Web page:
book community census results - what we read

What We Read (Book Community Census results 2)

The second set of results to be released from the Book Community Census (read the first one – This is Us – here) is about what and how we read!

We read predominantly…

91% of respondents read Young Adult fiction; that’s no surprise, given that this survey was predominantly publicised in YA circles. Again, this was a multiple choice question asking what age groups reviewers primarily read.

YA
(91%)
adult
(50%)
middle grade
(34%)
new adult
(26%)
non-fiction
(16%)
picture
(7%)

We like…

Popular genres included fantasy, with 80% of us reading, dystopian, with 79%, contemporary, with 74% and sci-fi, with 70%. 57% of us also read romance, with similar numbers for post-apocalyptic, coming of age and mystery. Crime is our least favourite genre, with only 25% saying they read crime fiction.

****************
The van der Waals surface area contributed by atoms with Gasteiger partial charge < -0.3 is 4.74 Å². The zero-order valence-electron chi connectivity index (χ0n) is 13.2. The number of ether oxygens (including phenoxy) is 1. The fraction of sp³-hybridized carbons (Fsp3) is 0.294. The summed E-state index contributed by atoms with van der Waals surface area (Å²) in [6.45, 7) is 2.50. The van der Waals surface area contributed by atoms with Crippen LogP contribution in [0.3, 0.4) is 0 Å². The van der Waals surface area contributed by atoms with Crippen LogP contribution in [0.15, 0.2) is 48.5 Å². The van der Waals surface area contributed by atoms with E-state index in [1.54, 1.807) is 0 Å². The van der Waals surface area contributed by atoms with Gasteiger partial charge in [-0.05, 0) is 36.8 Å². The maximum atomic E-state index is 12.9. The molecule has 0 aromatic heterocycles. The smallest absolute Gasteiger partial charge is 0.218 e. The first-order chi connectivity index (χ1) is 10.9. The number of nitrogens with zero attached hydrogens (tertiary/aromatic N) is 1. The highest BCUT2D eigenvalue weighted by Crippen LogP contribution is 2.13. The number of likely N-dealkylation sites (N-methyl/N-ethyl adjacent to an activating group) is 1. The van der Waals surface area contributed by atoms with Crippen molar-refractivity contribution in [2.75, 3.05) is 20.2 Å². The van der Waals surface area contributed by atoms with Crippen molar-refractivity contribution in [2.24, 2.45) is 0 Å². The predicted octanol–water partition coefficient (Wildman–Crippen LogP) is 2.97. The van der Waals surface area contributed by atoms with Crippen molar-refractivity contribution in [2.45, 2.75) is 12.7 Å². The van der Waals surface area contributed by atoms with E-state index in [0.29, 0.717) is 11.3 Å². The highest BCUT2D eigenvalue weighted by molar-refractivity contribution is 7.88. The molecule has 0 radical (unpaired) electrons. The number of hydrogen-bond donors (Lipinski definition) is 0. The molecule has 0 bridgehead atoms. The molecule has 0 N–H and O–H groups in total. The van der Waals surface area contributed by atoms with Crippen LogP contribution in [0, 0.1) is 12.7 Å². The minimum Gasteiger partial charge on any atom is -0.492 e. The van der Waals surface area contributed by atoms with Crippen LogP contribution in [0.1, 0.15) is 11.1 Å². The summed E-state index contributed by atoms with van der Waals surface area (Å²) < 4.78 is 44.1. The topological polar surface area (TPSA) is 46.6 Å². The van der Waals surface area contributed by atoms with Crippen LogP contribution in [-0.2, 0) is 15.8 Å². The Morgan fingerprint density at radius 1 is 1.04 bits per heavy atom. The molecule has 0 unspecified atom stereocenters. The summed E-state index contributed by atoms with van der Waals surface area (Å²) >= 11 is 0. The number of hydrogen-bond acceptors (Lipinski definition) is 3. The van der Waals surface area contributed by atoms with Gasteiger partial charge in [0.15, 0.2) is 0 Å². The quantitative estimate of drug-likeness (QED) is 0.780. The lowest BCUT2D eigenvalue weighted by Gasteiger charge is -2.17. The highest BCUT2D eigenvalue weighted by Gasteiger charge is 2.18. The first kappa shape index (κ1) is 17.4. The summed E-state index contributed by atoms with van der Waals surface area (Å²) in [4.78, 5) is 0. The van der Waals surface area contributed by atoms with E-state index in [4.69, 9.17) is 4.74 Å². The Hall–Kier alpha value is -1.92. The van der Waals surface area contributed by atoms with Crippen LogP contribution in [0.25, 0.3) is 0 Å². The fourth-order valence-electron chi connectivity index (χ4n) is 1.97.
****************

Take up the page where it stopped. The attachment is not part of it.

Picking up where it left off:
fantasy
(84%)
dystopian
(79%)
contemporary
(74%)
sci-fi
(70%)
romance
(57%)
crime
(25%)

Omitted: 56% post apocalyptic, 55% coming of age, 49% supernatural, 49% mystery, 45% action, 43% historical, 43% paranormal romance, 43% grahphic novels, 41% classics, 39% thrillers, 32% horror, 4% other.

We prefer…

Surprisingly, the majority favour paperbacks, though it’s a close call between that and hardback. eBooks are the favourite format for very few, though I suspect a lot more than 11% read eBooks (the question was based on preference, rather than reading habits).

paperbacks
(47%)
hardbacks
(42%)
eBooks
(11%)

When we read eBooks, we read them on our…

Interestingly, of those that read eBooks, only 51% read them on their dedicated eReaders; those without eReaders read eBooks on their smartphone and tablet. (multiple choice)

iPad
(24%)
paperwhite
(15%)
kindle fire
(12%)
laptop/desktop
(17%)
older kindle
(16%)

Remaining: 9% other, 9% Nook, 4% Kobo, 4% Kindle Touch, 1% Kindle Voyager.

About Rhys

Rhys is a 19 year old with roots in the UK and Germany. Aside from reading and blogging, he also produces theatre, loves Kate Bush and hopes to pursue a career in publishing. His reviews have been widely quoted in books such as Philip Reeve’s Mortal Engines Quartet, Catherine Bruton’s Pop!, James Treadwell’s Advent and Anarchy and he has presented at such events as Book Expo America.

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